PharmTech Poll Results: OTC Children’s Medications

Dec 04, 2007
By PharmTech Editors
Untitled Document

PharmTech Poll Results: OTC Children’s Medications

The question:

The US Food and Drug Administration’s Nonprescription Drugs Advisory Committee and Pediatric Advisory Committee recently recommended that over-the-counter cough and cold medications not be given to children under age 6 based on their conclusion that the drugs have not been proven effective according to current research and there is a risk of adverse effects. The committees further recommended that dosing devices be required and standardized using volume measurements for liquid formulations.

Do you agree with the committees that there should be standardized dosing devices for all OTC children’s medications?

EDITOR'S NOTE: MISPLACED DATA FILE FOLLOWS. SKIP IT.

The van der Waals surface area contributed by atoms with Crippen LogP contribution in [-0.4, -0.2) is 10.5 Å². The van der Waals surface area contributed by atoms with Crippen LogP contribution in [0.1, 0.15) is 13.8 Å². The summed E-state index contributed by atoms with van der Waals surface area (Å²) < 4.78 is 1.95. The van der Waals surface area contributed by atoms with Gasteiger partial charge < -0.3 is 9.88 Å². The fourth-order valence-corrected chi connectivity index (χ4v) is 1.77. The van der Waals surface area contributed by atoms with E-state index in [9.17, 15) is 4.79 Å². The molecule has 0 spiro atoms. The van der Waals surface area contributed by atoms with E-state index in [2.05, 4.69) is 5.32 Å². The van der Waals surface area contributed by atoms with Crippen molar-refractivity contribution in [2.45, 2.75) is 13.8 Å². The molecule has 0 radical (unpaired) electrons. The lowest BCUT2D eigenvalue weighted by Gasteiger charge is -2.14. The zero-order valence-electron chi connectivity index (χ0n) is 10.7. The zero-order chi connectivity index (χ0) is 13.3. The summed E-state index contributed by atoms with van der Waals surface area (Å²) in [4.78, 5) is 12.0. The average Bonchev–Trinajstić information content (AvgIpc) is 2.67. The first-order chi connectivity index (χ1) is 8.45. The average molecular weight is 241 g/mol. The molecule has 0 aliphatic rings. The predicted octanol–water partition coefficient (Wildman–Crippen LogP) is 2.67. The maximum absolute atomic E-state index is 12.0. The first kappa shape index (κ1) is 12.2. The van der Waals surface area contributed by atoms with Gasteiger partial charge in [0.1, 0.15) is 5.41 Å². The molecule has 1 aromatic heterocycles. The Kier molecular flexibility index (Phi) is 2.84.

Your Answers:

Thanks to all of you who participated in our poll! All respondants agreed that OTC children’s medications should have standardized dosing devices.

One person commented, “These should be sold directly by the pharmacist like the pseudoephedrine formulations so the parents administering the doses understand how to use the dosing device and to make sure the patient is not taking other medication that could impact the dosing.”

To add your comments, click here.

For more on this topic, see:

Wyeth Recalls Cold Medicines, Lawmakers Urge FDA Action

FDA Committees Recommend Ban on Cough and Cold Medications for Young Children

Drug Makers Voluntarily Recall OTC Infant Cough and Cold Medications

FDA to Discuss Pediatric OTC Drugs, Warns Against Codeine Use

To see the results of our previous polls, see the poll archive.